countries would not be eligible to request variances from this rule if 
Congress did not intend the rule to apply to farms in foreign 
countries.

H. Consistency With Codex Guidelines

    In developing our proposed approach, we considered the 
recommendations of relevant Codex guidelines, specifically, the Codex 
Code of Hygienic Practice for Fresh Fruits and Vegetables (CAC/RCP 53-
2003) (the Codex Code). Many of the provisions proposed in this rule 
are parallel to or consistent with the recommendations in the Codex 
Code. For example, like our proposed approach of focusing on biological 
hazards, the Codex Code (while intended to help control microbial, 
chemical and physical hazards associated with production of fresh 
fruits and vegetables) pays particular attention to minimizing 
microbial hazards. It concentrates on microbial hazards and addresses 
physical and chemical hazards only in so far as they relate to good 
agricultural and manufacturing practices. The Codex Code recommends 
measures applicable to all stages of the production of fresh fruits and 
vegetables, from primary production to packing, with a particular 
emphasis on those intended to be consumed raw (Section 2.1 of the Codex 
Code). In proposed Sec.  112.2(a)(1), we propose to exempt a specified 
list of produce that is rarely consumed raw from the scope of this 
rule. Similarly, for those commodities not cooked before consumption, 
the Codex Code recommends a set of broadly applicable minimum 
standards, with risk-based adjustments.
    With respect to agricultural water, the Codex Code recommends the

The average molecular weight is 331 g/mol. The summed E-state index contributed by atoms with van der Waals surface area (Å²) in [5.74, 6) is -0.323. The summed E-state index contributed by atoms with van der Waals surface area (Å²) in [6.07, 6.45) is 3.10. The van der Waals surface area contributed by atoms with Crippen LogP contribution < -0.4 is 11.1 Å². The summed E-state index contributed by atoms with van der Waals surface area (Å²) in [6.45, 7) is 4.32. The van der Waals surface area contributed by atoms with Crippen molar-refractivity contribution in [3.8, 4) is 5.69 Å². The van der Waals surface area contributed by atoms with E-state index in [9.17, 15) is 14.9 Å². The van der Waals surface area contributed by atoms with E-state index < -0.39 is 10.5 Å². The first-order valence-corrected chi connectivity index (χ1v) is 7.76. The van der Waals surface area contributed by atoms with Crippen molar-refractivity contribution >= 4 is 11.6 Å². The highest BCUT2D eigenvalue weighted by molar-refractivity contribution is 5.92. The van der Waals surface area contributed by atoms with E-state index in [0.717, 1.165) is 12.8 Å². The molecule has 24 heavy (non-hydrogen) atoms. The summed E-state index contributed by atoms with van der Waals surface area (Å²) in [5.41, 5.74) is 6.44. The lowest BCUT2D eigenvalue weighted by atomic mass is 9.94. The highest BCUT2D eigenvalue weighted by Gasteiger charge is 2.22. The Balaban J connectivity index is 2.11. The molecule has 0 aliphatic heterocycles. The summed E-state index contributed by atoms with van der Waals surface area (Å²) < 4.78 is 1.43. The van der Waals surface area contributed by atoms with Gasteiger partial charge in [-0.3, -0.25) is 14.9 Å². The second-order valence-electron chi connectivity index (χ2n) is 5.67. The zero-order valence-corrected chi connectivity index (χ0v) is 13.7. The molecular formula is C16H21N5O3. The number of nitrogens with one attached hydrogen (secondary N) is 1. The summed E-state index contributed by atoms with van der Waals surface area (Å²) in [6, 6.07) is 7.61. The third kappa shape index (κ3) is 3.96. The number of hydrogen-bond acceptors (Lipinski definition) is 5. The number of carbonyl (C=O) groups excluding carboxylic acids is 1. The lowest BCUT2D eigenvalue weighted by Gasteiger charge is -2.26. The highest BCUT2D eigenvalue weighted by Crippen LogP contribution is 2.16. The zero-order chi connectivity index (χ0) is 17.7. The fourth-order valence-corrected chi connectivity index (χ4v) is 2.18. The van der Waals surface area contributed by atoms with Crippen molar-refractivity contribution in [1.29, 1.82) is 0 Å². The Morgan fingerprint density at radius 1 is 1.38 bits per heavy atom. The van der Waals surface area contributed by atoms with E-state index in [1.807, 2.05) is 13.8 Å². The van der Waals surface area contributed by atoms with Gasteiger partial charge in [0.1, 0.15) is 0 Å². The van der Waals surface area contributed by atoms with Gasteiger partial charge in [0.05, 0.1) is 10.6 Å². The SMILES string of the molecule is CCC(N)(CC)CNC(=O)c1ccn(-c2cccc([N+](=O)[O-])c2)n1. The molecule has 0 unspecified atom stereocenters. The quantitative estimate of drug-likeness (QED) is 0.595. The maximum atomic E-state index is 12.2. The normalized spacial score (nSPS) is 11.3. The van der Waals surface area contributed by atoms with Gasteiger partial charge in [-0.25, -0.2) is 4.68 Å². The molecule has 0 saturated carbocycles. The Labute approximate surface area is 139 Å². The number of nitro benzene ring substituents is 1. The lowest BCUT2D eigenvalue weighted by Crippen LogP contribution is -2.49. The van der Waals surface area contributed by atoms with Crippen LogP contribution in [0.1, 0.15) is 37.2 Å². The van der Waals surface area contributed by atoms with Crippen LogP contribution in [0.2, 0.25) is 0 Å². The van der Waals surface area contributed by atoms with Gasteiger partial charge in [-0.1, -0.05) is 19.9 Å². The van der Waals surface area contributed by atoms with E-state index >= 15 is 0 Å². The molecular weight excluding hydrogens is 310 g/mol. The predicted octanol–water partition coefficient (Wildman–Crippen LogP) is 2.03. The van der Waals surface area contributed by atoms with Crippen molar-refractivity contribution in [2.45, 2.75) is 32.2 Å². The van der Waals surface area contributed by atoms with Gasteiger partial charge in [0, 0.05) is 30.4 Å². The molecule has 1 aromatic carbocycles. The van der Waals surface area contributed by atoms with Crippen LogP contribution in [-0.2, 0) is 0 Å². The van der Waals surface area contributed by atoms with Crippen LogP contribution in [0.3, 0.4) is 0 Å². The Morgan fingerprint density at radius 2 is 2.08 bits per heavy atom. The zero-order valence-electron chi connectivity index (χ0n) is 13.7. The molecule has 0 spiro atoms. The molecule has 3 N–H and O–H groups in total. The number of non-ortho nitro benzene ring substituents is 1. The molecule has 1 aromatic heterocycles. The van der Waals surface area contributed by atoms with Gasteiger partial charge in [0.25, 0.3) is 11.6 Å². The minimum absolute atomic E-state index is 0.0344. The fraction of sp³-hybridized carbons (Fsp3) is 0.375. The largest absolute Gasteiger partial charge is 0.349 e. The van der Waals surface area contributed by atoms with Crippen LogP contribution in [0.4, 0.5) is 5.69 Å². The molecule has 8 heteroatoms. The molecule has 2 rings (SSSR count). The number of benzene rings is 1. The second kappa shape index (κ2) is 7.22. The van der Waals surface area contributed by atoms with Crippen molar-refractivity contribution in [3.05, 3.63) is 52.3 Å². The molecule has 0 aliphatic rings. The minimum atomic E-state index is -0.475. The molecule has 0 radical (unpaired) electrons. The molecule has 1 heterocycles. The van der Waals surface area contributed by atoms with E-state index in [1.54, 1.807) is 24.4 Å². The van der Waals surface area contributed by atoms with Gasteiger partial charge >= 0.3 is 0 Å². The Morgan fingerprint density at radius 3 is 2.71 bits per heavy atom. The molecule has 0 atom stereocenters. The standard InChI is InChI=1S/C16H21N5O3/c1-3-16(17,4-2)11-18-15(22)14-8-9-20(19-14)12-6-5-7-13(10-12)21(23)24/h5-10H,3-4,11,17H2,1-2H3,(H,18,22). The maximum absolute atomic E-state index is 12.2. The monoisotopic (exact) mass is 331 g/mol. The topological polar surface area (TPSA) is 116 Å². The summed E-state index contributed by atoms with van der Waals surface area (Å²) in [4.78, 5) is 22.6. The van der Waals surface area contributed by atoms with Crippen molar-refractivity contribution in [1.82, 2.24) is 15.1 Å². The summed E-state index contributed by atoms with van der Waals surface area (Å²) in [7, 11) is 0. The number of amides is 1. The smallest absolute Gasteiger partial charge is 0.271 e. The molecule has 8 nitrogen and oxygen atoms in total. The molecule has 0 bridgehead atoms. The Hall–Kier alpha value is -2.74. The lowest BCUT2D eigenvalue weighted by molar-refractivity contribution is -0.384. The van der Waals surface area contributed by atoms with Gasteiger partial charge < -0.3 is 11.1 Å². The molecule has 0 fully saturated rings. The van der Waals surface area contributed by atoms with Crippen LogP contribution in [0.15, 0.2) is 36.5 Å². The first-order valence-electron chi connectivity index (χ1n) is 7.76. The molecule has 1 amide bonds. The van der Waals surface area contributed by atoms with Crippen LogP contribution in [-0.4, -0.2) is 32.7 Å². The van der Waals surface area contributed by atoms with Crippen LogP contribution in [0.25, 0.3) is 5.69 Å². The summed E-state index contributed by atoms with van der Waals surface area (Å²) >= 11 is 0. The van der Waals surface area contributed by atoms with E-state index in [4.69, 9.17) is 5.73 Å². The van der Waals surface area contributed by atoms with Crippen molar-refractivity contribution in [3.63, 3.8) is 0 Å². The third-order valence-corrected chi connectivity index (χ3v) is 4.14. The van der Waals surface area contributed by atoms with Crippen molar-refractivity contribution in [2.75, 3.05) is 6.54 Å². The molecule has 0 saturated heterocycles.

assessment of agricultural water for suitability for use; special 
attention to irrigation water that is directly applied to edible 
portion, especially close to harvest; and use of clean water for 
initial stages followed by potable water for later stages during and 
after harvest, including cooling (Section 3.2.1.1 of the Codex Code). 
Many of the proposed provisions described in section V.E. of this 
document are consistent with these recommendations.
    As another example, the Codex Code recommends that personnel follow 
health and hygiene requirements and that toilet and hand washing and 
drying facilities be provided during and after harvest, which are 
reflected in the proposed provisions described in section V.D. of this 
document. In addition, the proposed provisions described in section 
V.L. of this document and the Codex Code both recognize the importance 
of proper design, construction, maintenance and cleaning of buildings 
and equipment in ensuring produce safety.
    Moreover, the Codex Code recommends that ``manure, biosolids and 
other natural fertilizers which are untreated or partially treated may 
be used only if appropriate corrective actions are being adopted to 
reduce microbial contaminants, such as maximizing the time between 
application and harvest of fresh fruits and vegetables'' (Section 
3.2.1.2 of the Codex Code). The recommendation to consider maximizing